Hastings Fringe 2019
This is the story of a gal from New York and she’s bringing her antics to Hastings in a classic cabaret style but with an operatic twist.
Shirley finds herself ‘Washed Up’ on the shores of Hastings. She laments the trials of middle age, excess blubber, sea fog and inevitable invisibility.
We are in a small basement room, fitted out ‘cabaret style’. The room’s walls are decorated with CD’s and Records. It gives the place a fun, glam rock, glitzy look. As it turns out, its well suited to tonight’s show.
As we take our seats, Shirley is setting up. She chats easily and amusingly with the audience. Already you can see there is a strong personality at work. To some extent this is reinforced by her appearance. Bedecked in a White wig, dressed as a Mermaid and wearing orange arm bands, she is clearly distinctive.
The size of the room, her costume and personality go along way to making this feel like a warm, friendly and intimate show.
As Shirley introduces herself, you can hear the New York accent in her voice. Twanging somewhere between The Sopranos and Janice from Friends. It makes what comes next seem all the more surprising.
This show is about a journey that starts with not fitting in, how her parents tried to get her to fit and how she ended up doing something she was good at but didn’t enjoy. It’s all linked together through songs, shows tunes, comic songs and opera.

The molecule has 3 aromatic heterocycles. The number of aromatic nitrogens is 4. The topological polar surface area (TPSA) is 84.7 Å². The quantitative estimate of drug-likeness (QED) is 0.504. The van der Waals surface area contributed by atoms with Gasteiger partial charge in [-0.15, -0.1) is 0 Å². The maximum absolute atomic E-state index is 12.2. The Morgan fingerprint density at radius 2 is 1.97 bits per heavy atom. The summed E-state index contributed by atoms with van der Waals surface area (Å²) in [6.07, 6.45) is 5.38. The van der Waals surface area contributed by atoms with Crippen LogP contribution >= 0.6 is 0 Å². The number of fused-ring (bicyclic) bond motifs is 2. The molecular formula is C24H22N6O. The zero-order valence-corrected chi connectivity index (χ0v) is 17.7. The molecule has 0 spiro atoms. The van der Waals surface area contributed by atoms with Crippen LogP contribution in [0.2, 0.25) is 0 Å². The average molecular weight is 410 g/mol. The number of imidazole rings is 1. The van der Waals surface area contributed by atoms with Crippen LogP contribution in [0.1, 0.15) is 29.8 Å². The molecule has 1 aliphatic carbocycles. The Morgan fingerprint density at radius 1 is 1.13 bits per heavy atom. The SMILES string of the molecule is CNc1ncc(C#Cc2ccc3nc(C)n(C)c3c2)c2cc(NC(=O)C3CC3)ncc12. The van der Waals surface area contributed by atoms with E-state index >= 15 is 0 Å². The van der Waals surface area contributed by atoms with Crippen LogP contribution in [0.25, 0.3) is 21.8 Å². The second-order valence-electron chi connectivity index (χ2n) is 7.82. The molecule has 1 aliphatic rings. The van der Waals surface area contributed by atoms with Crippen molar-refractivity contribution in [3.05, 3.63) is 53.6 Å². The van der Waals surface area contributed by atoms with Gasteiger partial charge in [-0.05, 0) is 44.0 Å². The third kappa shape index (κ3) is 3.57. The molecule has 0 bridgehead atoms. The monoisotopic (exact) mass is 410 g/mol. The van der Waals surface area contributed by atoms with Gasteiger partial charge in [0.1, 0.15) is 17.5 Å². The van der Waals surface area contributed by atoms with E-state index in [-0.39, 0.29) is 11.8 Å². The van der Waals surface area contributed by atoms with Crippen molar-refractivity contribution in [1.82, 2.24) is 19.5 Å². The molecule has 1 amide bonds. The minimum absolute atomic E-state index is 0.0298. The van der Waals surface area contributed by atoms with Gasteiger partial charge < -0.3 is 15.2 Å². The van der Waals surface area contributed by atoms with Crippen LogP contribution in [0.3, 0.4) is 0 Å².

What is remarkable is Shirley’s voice. Powerful, emotive and clear. From the first notes of the first song, no matter how dead eared you are, and I am, it’s clear you’re with someone who can really sing. In an intimate atmosphere, the voice becomes even more impactful.
The songs are good, be it musical numbers, show tunes or opera. My highlights were the opera, and a comic song called Sea Fog. The latter being about mental decay. It resonates with us older folk and had some savage touches. If Shirley has any more of these in the bag I’d urge her to get them out. From the audience responses, my high points seemed to echo everyone elses.
However, not all was golden. Shirley’s big personality works when talking unguardedly with the audience, she is someone you want to talk too. But the links and stories between songs seemed disjointed and unclear.
Whilst I think I understood the metaphor of the Mermaid/Siren the growth, evolution and acceptance, it took too much explaining. Some of the jokes were too contrived to be genuinely funny. Whilst I can’t speak for the room I don’t think Shirley needs the Mermaid/Siren character.
There is enough talent, and snippets of an interesting life coupled with an outstanding talent, for Shirley to simply tell her story. Perhaps a more in-depth telling of personal tales would work better, rather than hiding behind the character. This would allow her to ‘beef up some of the jokes’ and better use her lively sense of humour.
Overall the audience enjoyed the show. Everyone joined in with a rousing rendition of ‘I could have danced all night’. The applause at the end was sustained and most hung around to talk to Shirley afterwards.
If you like watching a talented singer, perform a wide range of songs in an intimate atmosphere this is a good show to see.